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Good Food, Good Health

'Since most Filipinos are immigrants, when they come here they change their diets," says Ofelia Dirige, a nutritionist with a doctorate in public health. "They used to eat fish, vegetables, and fruit when they were in the Philippines; meat was expensive. When they come here, because the meat is so cheap and abundant, they start eating more meat. If you go to Filipino restaurants, most of the meat is fried and fatty." Dirige is cofounder of Kalusugan Community Services, an organization designed to promote health in San Diego's Filipino-American community. According to the 2000 U.S. Census, approximately 1,850,000 Filipinos immigrated to the United States, making them the fastest-growing Asian-American group.

On Saturday, August 4, Kalusugan Community Services will host "The Taste of Healthy Filipino Cuisine Extravaganza" to introduce its campaign for healthy eating. "Kalusugan" means "good health" in Tagalog.

"The purpose of the campaign is to reduce and prevent obesity among Filipino-Americans by working with the environment, which means working with Filipino-American restaurants and grocery stores," Dirige explains. "One problem with Filipino restaurants here is they give you too much [food], especially rice. For example, fast-food places like Conching's, Karihan, and Maharlika -- you go in there and just point to the foods that you want and they give you two scoops of rice to go with the meat. One serving of rice is only half a cup; two scoops of rice is the equivalent of four slices of bread."

Popular Filipino-American food -- lumpia (meat-filled, deep-fried spring rolls), chicharon bulaklak (deep-fried pork entrails), and chicken chicharon (deep-fried chicken skin) -- is unhealthy. "Lechon is a roast pork -- when you roast a pork, you include the fat with it, especially the skin. People like it because it's very crunchy," says Dirige. "We call it 'highway to heaven,' because when you eat it you have heart disease because of the fat." Another favorite is pork knuckles, one of the fattiest parts of the pig. "Fatty kinds of meats are cheaper than ones that are really lean," says Dirige. She adds, "[Most] Filipino restaurants don't serve any kind of salad."

Dirige is working with Filipino restaurants to make traditional dishes more nutritious. Villa Manila, a Filipino restaurant in National City, has modified its recipe for pancit noodles by using less fat when sauteeing the dish and offering chicken breast instead of pork. It also offers a fresh, unfried version of lumpia.

Unhealthy items, still in high demand, will remain on the menu. "We don't want restaurants to lose their business when we modify. It's a compromise. For people who want to eat healthy, there's some options for them." One smarter choice might be sinigang, a soup dish that includes fish and vegetables. Many restaurants are offering brown rice as a substitute for the starchier white.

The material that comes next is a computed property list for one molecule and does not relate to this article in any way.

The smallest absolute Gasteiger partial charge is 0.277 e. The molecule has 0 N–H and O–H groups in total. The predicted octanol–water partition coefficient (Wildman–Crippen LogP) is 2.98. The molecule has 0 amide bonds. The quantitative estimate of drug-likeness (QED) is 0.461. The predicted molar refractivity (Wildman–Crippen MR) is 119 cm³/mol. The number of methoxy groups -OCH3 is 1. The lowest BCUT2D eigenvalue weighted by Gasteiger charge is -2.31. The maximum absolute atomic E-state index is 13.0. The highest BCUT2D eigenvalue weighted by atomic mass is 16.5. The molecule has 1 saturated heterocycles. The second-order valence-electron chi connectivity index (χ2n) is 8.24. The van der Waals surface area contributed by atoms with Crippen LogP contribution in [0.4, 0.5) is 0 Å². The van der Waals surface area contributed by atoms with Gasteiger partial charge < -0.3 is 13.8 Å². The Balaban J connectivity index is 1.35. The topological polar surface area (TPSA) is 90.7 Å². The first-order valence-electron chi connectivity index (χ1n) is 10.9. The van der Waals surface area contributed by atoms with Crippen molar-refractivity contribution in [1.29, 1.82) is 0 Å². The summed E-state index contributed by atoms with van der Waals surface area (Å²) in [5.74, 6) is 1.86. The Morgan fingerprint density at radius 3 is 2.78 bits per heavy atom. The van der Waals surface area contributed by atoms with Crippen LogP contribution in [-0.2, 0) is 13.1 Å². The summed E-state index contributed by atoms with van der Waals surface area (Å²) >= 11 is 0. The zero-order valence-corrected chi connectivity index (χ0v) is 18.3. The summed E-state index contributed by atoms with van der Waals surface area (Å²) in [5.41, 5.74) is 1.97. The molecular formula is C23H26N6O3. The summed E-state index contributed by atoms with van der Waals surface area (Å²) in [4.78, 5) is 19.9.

"Usually the Asian population is kind of behind in terms of information relating to health," says Dirige, who attributes the lag to language and cultural barriers. According to a survey she conducted from 2000 to 2003 involving 458 Filipino-Americans who allowed their measurements and weights to be taken, "About 36 to 40 percent of Filipinos are overweight in San Diego and 13 percent are obese. Only 16 percent ate 5 servings of vegetables and fruit per day." Dirige warns that, though diabetes is the eighth leading cause of death in America, it is fourth for Asian Americans.

Obesity is one of the major risk factors for developing type 2, or adult-onset, diabetes. As with heart failure, this risk is increased when a person carries excessive fat in the abdomen, a condition known as android obesity. "The apple shape, when people bulge in the stomach, is a higher risk than the pear shape, or more bulge in the hips. The one that is deadly is the fat in your belly, that's the active fat," explains Dirige. Most Filipino women tend to be apple shaped.

At the event, local chefs will conduct demonstrations of "healthy cooking with flavors of Philippine cuisine." Larry Banares, executive chef at Hilton La Jolla Torrey Pines and host of a biweekly cooking segment on Channel 10 News, will prepare an avocado mango salad and pancit molo, or noodles stuffed with lean ground pork, diced shrimp, vegetables, and seasoning. The noodles (won ton wrappers) are boiled in chicken broth. Joseph Orate, department chair for the Grossmont College Culinary Arts Program, will cook Filipino-style chicken and vegetable chop suey and sinigang-style poached salmon. -- Barbarella

"The Taste of Healthy Filipino Cuisine"Saturday, August 4 10 a.m. to 2 p.m.Holiday Inn 700 National City Boulevard National City Cost: General admission, $5 Info: 619-477-3392 or www.webkalusugan.org